"I'm fine," Benny said softly, his uninjured hand moving from Tony's shoulder to his face, forcing his eyes away from the bloody blade to his own gentle brown gaze. "And so are you."

Tony blinked, banishing the terrifying memories with a surprising ease. He nodded, smiling shakily. "Yeah. I am," he said, reaching up to take Benny's hand and peel back the towel.

But Benny just shrugged. "It's fine," he said, heading back around the counter and pulling a latex glove from a box. He snapped it on, tossed the bloody knife into the sink and pulled a clean one from a drawer. "So Sunday nights?" he asked. "I'm thinking I'll be open six days a week and closed on Sundays, so we could do poker night then?"

"Yeah, sounds good," Tony said, glad Benny wasn't making too big a deal over his temporary panic. He smiled. "Thanks, Benny. For everything."

Benny eyed him, saw the intensity of the gratitude in his stare, and just laughed. "Don't thank me yet," he said, turning to stir a pot. "You haven't even tasted it yet."

Benny followed Tony back into the dining room, grabbing a stack of menus from the box that had been recently delivered. He smiled at the cover, then winced as he watched Tony settle carefully into his seat between Gibbs and Abby at the big table. Benny wanted to ask Tony if he was in pain, but he knew it wouldn't be a good idea so he settled for giving his shoulder a quick squeeze and dropping the first menu in front of the injured agent.

Tony laughed out loud at the stylized name on the front.

"You named the restaurant 'Ricochet'?" he asked, still chuckling and twisting in his chair to look up at the big man behind him.

"What? You said I needed something classy."

"That's classy?" Tony asked, his trademark megawatt grin brightly, rightly in place.

Benny just lifted a shoulder. "Hell if I know. But it does sound French."

The table erupted into laughter, broken up only by the tinkling of the bells over the door that marked new arrivals. Tony grinned at Ducky and Palmer, and raised an eyebrow as Director Vance followed them through the dining room.

They exchanged greetings, everyone commenting on the stylish menu and mouth-watering descriptions inside. And then they all sighed when Benny announced that their menu for the evening was slightly more limited.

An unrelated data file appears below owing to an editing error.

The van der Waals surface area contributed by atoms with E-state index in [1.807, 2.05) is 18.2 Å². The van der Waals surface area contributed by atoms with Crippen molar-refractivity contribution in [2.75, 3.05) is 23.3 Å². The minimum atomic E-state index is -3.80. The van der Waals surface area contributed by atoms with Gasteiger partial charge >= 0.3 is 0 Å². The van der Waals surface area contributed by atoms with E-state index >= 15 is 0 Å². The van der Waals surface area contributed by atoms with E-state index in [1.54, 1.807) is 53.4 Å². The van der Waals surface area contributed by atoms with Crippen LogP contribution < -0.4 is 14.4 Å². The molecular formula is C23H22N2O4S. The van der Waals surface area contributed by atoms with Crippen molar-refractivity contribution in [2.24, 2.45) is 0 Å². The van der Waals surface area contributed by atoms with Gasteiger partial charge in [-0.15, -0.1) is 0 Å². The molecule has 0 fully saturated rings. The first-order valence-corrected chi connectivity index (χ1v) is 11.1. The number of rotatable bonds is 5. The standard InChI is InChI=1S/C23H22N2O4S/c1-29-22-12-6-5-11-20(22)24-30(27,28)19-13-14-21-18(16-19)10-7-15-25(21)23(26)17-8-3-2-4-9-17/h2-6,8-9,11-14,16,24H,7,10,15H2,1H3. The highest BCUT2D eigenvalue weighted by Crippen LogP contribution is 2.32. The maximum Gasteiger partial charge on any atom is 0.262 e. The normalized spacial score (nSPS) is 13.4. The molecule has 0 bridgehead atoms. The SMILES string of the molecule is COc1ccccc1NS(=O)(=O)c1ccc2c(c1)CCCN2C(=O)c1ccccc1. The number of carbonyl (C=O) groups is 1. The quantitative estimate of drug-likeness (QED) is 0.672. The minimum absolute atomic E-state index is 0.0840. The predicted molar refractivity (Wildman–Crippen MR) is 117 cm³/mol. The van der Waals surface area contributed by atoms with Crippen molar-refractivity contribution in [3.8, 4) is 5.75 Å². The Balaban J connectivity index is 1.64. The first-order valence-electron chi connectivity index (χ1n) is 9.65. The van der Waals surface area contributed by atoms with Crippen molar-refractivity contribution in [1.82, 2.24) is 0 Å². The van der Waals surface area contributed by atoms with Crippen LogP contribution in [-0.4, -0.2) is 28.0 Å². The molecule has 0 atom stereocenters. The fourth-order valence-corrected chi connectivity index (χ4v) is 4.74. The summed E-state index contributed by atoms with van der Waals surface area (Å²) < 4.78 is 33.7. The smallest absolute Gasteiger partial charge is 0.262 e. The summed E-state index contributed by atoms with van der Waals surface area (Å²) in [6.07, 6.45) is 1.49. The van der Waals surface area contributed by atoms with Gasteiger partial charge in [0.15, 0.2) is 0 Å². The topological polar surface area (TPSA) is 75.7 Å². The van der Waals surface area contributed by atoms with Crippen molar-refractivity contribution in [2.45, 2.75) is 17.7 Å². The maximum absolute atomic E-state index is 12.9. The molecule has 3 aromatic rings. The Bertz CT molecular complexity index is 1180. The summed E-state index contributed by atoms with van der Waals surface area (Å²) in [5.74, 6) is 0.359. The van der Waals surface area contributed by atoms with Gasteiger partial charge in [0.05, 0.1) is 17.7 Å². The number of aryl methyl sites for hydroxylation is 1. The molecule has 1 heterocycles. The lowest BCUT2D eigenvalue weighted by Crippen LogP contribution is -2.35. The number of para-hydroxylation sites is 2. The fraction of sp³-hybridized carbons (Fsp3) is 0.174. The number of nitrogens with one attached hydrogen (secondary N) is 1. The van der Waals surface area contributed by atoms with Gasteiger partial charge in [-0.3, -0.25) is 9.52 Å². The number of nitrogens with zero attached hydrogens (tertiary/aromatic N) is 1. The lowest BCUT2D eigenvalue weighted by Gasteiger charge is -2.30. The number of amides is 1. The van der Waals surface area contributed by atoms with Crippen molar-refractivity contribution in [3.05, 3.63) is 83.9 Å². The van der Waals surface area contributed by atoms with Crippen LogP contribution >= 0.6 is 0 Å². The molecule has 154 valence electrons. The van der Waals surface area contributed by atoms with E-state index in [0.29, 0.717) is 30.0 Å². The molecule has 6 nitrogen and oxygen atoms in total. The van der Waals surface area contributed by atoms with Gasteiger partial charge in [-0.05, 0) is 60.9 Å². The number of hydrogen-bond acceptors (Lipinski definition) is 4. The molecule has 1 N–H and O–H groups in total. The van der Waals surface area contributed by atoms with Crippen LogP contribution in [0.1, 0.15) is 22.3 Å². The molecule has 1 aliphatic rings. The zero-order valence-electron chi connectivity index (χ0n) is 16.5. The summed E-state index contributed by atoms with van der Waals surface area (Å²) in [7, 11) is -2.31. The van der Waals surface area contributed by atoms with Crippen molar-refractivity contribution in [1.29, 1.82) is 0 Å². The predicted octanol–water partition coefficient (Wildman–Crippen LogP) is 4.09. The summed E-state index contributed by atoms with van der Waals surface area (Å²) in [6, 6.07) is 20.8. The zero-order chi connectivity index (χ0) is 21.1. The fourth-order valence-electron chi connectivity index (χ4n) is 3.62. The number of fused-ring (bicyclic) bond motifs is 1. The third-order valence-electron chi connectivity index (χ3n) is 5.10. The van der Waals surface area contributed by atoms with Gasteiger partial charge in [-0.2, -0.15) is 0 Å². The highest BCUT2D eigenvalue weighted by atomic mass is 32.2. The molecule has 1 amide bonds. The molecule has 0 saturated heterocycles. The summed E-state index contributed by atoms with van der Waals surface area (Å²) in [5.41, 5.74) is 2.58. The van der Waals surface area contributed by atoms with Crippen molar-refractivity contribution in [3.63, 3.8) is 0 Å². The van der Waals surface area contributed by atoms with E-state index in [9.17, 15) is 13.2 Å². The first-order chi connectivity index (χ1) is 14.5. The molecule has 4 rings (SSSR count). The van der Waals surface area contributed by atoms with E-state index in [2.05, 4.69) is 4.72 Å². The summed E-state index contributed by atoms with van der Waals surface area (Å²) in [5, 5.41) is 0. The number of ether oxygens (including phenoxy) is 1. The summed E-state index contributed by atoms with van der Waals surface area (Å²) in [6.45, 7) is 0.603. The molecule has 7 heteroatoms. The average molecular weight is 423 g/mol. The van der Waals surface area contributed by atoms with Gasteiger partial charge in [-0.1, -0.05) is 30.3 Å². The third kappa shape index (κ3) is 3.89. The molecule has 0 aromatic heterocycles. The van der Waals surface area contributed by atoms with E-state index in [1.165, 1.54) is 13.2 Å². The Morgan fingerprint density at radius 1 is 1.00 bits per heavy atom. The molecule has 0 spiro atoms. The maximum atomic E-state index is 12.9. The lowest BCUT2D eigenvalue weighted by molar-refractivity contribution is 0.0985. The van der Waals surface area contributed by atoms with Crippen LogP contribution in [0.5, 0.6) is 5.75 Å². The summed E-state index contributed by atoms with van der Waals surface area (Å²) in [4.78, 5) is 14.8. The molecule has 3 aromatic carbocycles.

"Aw, no fair," Abby complained with a smile. "I thought knowing the owner made us VIPs."

"Well," Benny returned, his grin as bright as the Goth's, "I guess you'll just have to come back—repeatedly."

Abby nodded enthusiastically. "Careful, B, or you might end up with all of us as permanent residents here."

"Nah." Benny shook his head, glancing at Gibbs. "Not all of you. There's no basement."

Gibbs reached up with his menu and smacked the cook across the back of the head, making his dark eyes light up with joy.

He reached up and rubbed a hand over his hair, unconsciously mimicking Tony's frequent reaction to the gentle taps. "My first headslap," he said, sounding slightly awed. "I feel like I'm part of the team. Like maybe I should get a badge and a gun, and I could start running around with y'all, chasing dirtbags. I'd be a big help, too, I'm sure. Well, because I'm big. I could break down doors and junk. Like that time when Tony and McGee pulled a B&E on that whale-hugging weirdo who tried to attack the submarine."

"I did not hear that," Vance said with a wry grin and a shake of the head as he interrupted Benny's Abby-esque ramble. He, too, must have noticed the similarity because he suddenly turned to the Goth and asked, "So, Miss Sciuto, I've been meaning to ask you. What exactly is a disco stick?"

Dinner was a light-hearted, relaxing affair that lasted much longer than the actual eating part. At one point, Abby noticed that Tony had been gone a while and she quietly excused herself to go look for him. She found him on the back patio, sitting on a railing and staring out into the warm summer night.

"Hey, you," she said softly, thinking back to the night on his balcony and hoping he hadn't slipped back into the dark despair she had seen that evening.

Having spent the past few nights with him, she had noticed that he both was and wasn't the same Tony. He still made good use of his quick wit, smiling and joking as always, but there were also times when he would go quiet, apparently lost in his thoughts. She had noticed that he seemed more skittish with having people in his space, like the incident when Ziva touched him earlier. Abby didn't worry too much about that, though, because Tony had always been—as with so many things—a study in contrasts when it came to people being close to him, both physically and otherwise. She knew he often touched the people around him but had never really been comfortable with others touching him.

"Hey, Abbs," he said, turning with a smile.

She saw that the smile was genuine and she smiled back, at the same time noting his expression. "You want to go soon?" she asked. "You look tired."